Nearly a month after millions of North Carolinians cast their ballots, Republican Governor Pat McCrory has conceded defeat to his Democratic challenger, state attorney general Roy Cooper, thus ending one of the most hotly contested, and excruciatingly drawn-out elections in recent memory.
In a short video statement posted to YouTube, McCrory thanked his supporters, before admitting that "the majority of our citizens have spoken," and adding that "we now should do everything we can to support the 75th governor of North Carolina—Roy Cooper."
McCrory's concession comes after weeks of acrimonious allegations of voter fraud, and threats of recounts following November 8's extremely narrow electoral results. However, as the final tally of votes demonstrated, now-Governor-elect Cooper had amassed an unsurmountable lead—fueled, in part, by mass opposition to McCrory's support of the anti-LGBTQ HB2 legislation—prompting the current governor to ultimately face facts.
As the weeks went on, it became clear that McCrory was working to subvert the democratic process that had ousted him from office by any means necessary—whether through legal wrangling, attacks on voters, or an outright refusal to accept defeat.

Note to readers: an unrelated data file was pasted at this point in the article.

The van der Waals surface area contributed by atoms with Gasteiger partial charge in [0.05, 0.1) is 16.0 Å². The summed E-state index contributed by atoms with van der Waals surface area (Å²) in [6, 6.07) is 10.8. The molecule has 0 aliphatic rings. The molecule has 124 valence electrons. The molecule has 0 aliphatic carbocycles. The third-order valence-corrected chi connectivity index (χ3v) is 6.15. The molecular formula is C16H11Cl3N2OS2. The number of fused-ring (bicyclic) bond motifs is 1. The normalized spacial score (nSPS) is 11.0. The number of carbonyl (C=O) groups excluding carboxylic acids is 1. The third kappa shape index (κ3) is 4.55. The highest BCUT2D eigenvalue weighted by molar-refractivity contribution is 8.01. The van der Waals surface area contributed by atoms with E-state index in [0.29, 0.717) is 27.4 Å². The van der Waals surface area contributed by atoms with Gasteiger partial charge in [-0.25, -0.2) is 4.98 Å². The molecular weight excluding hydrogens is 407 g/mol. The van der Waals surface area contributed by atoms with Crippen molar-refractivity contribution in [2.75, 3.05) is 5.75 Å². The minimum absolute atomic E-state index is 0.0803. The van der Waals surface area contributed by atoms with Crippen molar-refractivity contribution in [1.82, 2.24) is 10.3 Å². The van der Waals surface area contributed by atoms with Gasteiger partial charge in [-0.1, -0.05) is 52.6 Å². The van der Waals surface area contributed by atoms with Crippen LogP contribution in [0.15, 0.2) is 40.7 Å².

Despite his seemingly obvious rejection on the part of the electorate, McCrory's legal team spent the immediate aftermath of the November 8 elections decrying "voting irregularities" in a number of state counties (claims local election boards roundly rejected) as well as targeting a number of black voter outreach groups for perceived misdeeds.
"I ask all of us to please pray for our new Governor, Roy Cooper, our New President Donald Trump, and their families," McCrory urged viewers in his concession message. "And I encourage everyone, now more than ever, to respect all of our public servants and the offices the were elected to hold."
Shortly after McCrory posted his concession announcement, Governor-elect Cooper issued a statement thanking his predecessor for his service, and calling for unity after a bitter campaign.